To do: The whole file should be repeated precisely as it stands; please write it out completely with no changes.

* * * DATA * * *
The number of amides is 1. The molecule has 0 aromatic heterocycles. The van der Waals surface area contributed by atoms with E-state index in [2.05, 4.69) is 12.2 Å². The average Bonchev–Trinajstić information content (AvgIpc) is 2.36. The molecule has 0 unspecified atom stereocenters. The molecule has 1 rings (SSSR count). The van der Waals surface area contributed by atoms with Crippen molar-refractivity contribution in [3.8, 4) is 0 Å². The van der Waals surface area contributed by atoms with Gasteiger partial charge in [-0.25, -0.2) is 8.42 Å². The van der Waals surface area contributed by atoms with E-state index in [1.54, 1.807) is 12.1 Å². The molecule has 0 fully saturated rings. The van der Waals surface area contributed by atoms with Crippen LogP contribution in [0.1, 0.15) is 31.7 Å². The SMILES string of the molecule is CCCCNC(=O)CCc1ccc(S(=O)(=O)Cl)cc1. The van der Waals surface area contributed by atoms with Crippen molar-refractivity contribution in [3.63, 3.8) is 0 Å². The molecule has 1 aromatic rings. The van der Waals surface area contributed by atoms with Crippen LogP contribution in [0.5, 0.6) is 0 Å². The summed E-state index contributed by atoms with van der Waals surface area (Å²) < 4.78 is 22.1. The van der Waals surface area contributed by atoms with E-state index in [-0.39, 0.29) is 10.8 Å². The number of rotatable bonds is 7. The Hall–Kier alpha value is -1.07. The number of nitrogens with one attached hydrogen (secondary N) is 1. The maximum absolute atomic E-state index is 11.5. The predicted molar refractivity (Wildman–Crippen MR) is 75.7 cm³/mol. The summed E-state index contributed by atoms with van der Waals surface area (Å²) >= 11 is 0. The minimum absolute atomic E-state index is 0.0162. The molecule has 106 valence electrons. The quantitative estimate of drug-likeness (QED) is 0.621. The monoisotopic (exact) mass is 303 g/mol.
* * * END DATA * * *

The number of amides is 1. The molecule has 0 aromatic heterocycles. The van der Waals surface area contributed by atoms with E-state index in [2.05, 4.69) is 12.2 Å². The average Bonchev–Trinajstić information content (AvgIpc) is 2.36. The molecule has 0 unspecified atom stereocenters. The molecule has 1 rings (SSSR count). The van der Waals surface area contributed by atoms with Crippen molar-refractivity contribution in [3.8, 4) is 0 Å². The van der Waals surface area contributed by atoms with Gasteiger partial charge in [-0.25, -0.2) is 8.42 Å². The van der Waals surface area contributed by atoms with E-state index in [1.54, 1.807) is 12.1 Å². The molecule has 0 fully saturated rings. The van der Waals surface area contributed by atoms with Crippen LogP contribution in [0.1, 0.15) is 31.7 Å². The SMILES string of the molecule is CCCCNC(=O)CCc1ccc(S(=O)(=O)Cl)cc1. The van der Waals surface area contributed by atoms with Crippen molar-refractivity contribution in [3.63, 3.8) is 0 Å². The molecule has 1 aromatic rings. The van der Waals surface area contributed by atoms with Crippen LogP contribution in [0.5, 0.6) is 0 Å². The summed E-state index contributed by atoms with van der Waals surface area (Å²) < 4.78 is 22.1. The van der Waals surface area contributed by atoms with E-state index in [-0.39, 0.29) is 10.8 Å². The number of rotatable bonds is 7. The Hall–Kier alpha value is -1.07. The number of nitrogens with one attached hydrogen (secondary N) is 1. The maximum absolute atomic E-state index is 11.5. The predicted molar refractivity (Wildman–Crippen MR) is 75.7 cm³/mol. The summed E-state index contributed by atoms with van der Waals surface area (Å²) >= 11 is 0. The minimum absolute atomic E-state index is 0.0162. The molecule has 106 valence electrons. The quantitative estimate of drug-likeness (QED) is 0.621. The monoisotopic (exact) mass is 303 g/mol.